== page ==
What is in this article?:
- Alabama cotton growers gear up to battle resistant pigweed
- Must stay ahead of pigweed
• As growing numbers of weed scientists and producers have learned through experience, it's all about dominance — dominating the weed before it dominates the cotton.
• Walt Corcoran, who farms a few miles north of Eufaula in the southeastern corner of Alabama, follows a proactive strategy that has set the standard for growers in the rest of the state
Michael Patterson is marshaling every strategy and resource to terminate glyphosate-resistant pigweed with extreme prejudice, but this does not detract at all from his grudging respect for this weed's capacity for wreaking havoc in Southern cotton fields.
If this weed were a football player, Patterson, an Alabama Cooperative Extension System weed scientist, would unreservedly assign it six stars — a six‑star player among noxious weeds.
Like any star player, it possesses staggering height, heft and speed. Growing at rates as fast as 2 inches a day, it can reach a height of 9 feet and a weight of 40 pounds.
That's precisely why Patterson and other weed control experts are so determined to stop it dead in its tracks.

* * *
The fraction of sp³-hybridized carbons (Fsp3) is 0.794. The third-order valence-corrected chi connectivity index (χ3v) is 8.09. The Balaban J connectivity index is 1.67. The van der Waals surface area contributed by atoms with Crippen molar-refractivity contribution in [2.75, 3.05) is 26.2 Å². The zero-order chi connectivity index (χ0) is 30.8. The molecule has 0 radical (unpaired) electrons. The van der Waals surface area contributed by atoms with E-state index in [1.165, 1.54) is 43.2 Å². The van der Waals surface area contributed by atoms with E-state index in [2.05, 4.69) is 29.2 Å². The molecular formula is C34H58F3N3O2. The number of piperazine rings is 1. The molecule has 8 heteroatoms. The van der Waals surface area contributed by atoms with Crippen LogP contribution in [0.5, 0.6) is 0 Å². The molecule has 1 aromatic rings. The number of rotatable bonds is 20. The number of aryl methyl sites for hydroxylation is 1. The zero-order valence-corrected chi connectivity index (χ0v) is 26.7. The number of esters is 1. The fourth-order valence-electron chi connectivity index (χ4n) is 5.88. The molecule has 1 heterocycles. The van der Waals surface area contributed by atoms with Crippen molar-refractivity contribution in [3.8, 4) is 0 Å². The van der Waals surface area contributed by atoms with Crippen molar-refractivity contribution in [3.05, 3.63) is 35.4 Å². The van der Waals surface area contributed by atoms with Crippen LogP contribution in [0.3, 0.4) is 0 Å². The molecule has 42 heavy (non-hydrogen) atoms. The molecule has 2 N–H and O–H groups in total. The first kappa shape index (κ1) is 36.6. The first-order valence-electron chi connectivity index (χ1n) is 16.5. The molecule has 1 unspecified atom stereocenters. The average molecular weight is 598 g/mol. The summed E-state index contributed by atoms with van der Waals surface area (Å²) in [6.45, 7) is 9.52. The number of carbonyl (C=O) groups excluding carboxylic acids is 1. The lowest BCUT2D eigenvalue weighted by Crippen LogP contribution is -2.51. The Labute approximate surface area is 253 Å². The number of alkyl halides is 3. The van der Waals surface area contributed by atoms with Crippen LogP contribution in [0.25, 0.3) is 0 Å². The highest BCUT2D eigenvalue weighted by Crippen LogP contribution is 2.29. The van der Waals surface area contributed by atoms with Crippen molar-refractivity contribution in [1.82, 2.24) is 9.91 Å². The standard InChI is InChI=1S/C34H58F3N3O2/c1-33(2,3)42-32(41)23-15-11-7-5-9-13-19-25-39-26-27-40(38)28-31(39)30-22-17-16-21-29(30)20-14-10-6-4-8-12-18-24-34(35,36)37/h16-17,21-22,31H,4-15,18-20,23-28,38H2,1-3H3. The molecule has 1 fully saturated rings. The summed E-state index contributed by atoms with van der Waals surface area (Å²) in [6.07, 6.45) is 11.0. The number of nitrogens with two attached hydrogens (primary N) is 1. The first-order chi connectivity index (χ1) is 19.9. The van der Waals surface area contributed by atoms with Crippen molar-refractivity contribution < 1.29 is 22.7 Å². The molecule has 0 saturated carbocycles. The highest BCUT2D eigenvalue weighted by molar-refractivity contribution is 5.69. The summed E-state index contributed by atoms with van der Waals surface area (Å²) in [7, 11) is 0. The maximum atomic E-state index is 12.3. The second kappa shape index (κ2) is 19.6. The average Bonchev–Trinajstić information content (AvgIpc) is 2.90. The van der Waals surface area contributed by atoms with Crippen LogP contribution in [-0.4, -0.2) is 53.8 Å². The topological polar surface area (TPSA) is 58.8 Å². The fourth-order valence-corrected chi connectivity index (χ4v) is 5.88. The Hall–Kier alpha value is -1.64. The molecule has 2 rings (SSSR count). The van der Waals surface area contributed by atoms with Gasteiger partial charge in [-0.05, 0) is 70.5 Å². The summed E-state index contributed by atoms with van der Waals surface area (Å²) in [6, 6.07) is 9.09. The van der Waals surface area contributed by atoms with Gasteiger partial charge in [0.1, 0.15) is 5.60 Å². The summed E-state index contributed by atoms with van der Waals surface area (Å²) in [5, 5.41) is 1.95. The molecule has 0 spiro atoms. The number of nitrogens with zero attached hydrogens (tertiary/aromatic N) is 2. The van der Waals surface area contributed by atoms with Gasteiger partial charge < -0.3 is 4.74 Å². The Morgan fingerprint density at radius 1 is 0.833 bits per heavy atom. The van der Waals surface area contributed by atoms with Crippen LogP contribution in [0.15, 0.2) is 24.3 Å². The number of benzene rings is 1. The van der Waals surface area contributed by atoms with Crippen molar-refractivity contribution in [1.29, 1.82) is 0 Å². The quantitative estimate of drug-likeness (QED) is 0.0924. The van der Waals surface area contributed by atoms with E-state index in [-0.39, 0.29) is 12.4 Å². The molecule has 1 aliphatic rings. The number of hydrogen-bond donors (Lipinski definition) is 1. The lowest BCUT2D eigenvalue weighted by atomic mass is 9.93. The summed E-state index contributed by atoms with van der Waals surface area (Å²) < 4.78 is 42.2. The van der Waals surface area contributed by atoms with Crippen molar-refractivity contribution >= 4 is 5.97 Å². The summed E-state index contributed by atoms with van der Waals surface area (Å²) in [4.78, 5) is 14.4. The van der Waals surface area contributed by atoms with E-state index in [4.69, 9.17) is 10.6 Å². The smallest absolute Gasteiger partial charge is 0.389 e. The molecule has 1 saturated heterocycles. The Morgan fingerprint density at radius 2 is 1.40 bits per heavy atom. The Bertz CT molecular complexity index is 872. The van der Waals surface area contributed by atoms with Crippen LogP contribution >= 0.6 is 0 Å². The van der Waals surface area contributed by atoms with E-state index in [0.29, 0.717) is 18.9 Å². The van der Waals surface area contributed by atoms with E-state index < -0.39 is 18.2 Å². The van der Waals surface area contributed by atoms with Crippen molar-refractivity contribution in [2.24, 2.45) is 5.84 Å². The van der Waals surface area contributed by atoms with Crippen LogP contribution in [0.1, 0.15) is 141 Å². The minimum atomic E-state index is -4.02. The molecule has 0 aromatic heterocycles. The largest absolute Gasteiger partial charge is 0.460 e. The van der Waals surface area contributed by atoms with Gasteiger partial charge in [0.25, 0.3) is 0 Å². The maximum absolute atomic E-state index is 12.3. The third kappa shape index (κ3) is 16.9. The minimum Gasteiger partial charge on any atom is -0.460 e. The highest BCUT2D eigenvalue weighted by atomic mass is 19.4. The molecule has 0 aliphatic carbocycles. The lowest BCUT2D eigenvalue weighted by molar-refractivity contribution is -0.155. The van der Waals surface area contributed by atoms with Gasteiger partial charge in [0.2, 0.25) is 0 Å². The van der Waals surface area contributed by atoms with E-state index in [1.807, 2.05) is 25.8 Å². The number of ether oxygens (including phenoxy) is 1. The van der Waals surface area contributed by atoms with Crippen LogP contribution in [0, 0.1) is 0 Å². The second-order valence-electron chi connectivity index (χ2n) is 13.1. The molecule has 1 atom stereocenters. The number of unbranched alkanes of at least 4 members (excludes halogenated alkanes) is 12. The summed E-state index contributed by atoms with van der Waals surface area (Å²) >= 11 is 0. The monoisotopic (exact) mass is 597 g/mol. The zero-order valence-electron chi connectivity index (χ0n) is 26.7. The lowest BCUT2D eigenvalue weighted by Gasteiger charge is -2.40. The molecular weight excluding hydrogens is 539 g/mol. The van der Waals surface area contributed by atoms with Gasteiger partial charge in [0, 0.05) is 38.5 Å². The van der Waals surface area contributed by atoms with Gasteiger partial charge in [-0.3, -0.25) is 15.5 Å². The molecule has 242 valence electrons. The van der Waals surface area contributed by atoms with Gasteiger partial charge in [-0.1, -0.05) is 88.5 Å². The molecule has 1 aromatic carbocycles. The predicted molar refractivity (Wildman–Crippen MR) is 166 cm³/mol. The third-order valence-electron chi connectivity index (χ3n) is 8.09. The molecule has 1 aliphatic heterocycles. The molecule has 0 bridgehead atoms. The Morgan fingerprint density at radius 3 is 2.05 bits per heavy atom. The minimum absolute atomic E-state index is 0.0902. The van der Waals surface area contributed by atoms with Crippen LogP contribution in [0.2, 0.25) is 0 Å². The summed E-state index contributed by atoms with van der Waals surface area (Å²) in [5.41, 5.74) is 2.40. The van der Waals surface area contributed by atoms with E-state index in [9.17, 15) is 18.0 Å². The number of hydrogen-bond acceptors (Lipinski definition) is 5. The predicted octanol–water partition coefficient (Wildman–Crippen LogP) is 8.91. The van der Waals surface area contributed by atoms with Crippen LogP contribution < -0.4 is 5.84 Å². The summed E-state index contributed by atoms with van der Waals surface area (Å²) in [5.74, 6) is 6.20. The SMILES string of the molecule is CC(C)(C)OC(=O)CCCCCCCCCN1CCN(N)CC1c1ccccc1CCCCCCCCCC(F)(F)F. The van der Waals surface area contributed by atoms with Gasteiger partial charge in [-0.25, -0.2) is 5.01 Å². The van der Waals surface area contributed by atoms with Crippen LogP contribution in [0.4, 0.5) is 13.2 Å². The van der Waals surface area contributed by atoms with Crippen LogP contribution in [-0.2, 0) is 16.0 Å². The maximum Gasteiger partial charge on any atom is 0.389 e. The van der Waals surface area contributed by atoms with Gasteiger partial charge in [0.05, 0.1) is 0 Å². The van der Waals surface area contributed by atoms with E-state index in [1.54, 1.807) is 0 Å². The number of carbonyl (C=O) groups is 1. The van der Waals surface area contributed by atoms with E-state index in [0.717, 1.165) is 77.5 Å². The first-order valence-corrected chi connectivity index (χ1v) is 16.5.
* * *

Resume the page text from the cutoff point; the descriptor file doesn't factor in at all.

Like any six‑star player, Palmer pigweed, also known as Palmer amaranth, must be shut down at the outset — in the case of row‑crop farming, in the weeks preceding planting — otherwise it will dominate the field.
Yet, size and growth rates do not account entirely for the weed’s destructive power. The females of this resistant biotype are able to produce up to 1.7 million seeds, averaging between 400,000 and 600,000 per plant.
"In a field of Palmer amaranth, roughly 40 percent of the plants may be female with the potential to produce a lot of seed, to grow really fast and to use lots of fertilizer and water, which makes it the perfect weed,” says Patterson.
As growing numbers of weed scientists and producers have learned through experience, it's all about dominance — dominating the weed before it dominates the cotton.
Dominance requires what Patterson has come to call the "two week herbicide program."
The golden days when Roundup cotton once afforded farmers the luxury of a few over-the-top applications of glyphosate during the growing season to control weeds are long gone.
"If you're growing Roundup Ready cotton and you have a weed like Palmer amaranth that is resistant to Roundup, you can’t depend entirely on Roundup or, you're going to be out of business," stresses Patterson, who shared his strategies for pigweed control at the 2012 Wiregrass Expo, held in Dothan.
Soil residual herbicides — and for that matter, hooded sprayers — have once again become a standby of cotton production and one of the critical factors in securing dominance over the weed.